Investors are overreacting to changes in the iPhone supply chain and manufacturing reports, Morgan Stanley suggests, with the company's continued Services growth highlighted as the better avenue for revenue increases than its hardware sales.
Three big-name mutual funds loaded up on Apple stock in the third quarter, while bailing out of the other big names in tech — a move which is now setting up investors for short-term loss from shareholder sell-off.
It might sound bad for investors long on Apple that the company's stock price has dipped so dramatically once again on new reports that claim supply chain rumors are somehow, suddenly a good way to forecast iPhone sales after being completely wrong year after year. But that's wrong, and here's why.
Speculation of lower than expected iPhone demand continues to weigh on Apple stock prices as yet another component supplier, AMS AG, cuts revenue estimates for the current quarter. Three other key Apple suppliers reduced their respective forecasts this week.
Despite worries that iPhone sales have plateaued, legendary investor Warren Buffett's Berkshire Hathaway increased its position in Apple by 522,802 shares during the third quarter of 2018, regulatory filings show.
UBS has cut its price target for Apple by $15 to $225 after revising its estimates, citing reported supply chain cuts and potentially tough market conditions for iPhone XR forecasts caused by the dollar appreciating against currencies in other key markets.
Analysts are continuing to weigh in on the future of Apple's growth following the company's most-recent quarterly report, with Guggenheim Securities claiming the push for higher iPhone ASPs isn't enough, while Loup Ventures insists investors should shift to thinking of "Apple as a Service" rather than a traditional hardware producer.
The company is making more cash than ever as a whole, but AppleInsider delves into the figures to see how much of that is through increased sales of hardware and how much is from Apple skimming more profit per device since Cook took over.
Finisar, the producer of laser scanners used to power Apple's Face ID system on its iPhones, has been acquired by optical system producer II-VI Incorporated, in a purchase said to be worth approximately $3.2 billion.
Katy Huberty from Morgan Stanley has taken a deep-dive into Apple's services market segment, and has taken a close look at the factors that will make Apple's once-overlooked aspect of its business a major factor for investors to consider now, and in the future.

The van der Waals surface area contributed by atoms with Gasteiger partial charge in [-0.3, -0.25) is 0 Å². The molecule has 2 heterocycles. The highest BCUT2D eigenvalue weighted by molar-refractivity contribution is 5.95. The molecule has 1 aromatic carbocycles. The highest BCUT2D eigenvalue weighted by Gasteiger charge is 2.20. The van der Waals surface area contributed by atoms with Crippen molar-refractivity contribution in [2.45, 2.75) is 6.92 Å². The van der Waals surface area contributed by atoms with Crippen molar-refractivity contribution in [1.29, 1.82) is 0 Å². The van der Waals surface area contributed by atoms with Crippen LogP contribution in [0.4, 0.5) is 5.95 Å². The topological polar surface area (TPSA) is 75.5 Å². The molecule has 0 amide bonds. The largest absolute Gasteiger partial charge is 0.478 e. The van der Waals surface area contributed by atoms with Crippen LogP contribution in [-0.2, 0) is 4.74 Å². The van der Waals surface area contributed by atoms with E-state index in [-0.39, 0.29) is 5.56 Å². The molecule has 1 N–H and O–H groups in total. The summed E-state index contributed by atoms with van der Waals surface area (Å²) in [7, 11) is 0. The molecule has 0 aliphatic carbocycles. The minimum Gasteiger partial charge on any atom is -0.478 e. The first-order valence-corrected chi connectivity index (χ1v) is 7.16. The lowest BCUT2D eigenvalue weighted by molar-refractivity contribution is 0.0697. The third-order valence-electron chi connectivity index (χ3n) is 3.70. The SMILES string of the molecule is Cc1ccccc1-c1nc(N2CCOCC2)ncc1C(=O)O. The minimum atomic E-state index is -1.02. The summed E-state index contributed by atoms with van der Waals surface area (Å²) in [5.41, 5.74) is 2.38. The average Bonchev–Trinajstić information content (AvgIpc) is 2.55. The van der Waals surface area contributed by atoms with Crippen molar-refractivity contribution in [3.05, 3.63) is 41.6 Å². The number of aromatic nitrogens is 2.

Apple's stock price has taken a beating during early Monday trading, after analysts from two investment firms downgraded the iPhone producer following the latest quarterly results release, with analysts pessimistic on shipment figures and the lack of data going forward.
The quarter that saw the introduction of the iPhone XS and iPhone XS Max is the last of Apple's fiscal year. At a time when the average selling price has become more important to analysts than ever for Apple's main revenue generator, it is worth looking at several years of previous data to see how the latest one stacks up.
Apple is continuing to lead the global tablet market, IDC analysts claim, but while the number of iPad sales declined in the most recent quarterly results, it isn't as much of a reduction compared to the overall marketplace's 8.6 percent decline in the third quarter.
Going forward, Apple will be increasingly reliant on a combination of driving up average selling prices for iPhones and fostering services revenue, several analysts contended in the wake of the company's Q4 results.
Excluding a one-time payment, Apple's services revenue rose 27 percent during the September quarter to $9.981 billion, aided by the company's usual suspects but in no small part by a sharp rise in Apple Pay transactions.
Apple on Thursday dropped a bombshell in announcing a major change in the way it reports quarterly earnings, saying it will no longer release iPhone, Mac and iPad sales numbers starting with the December period.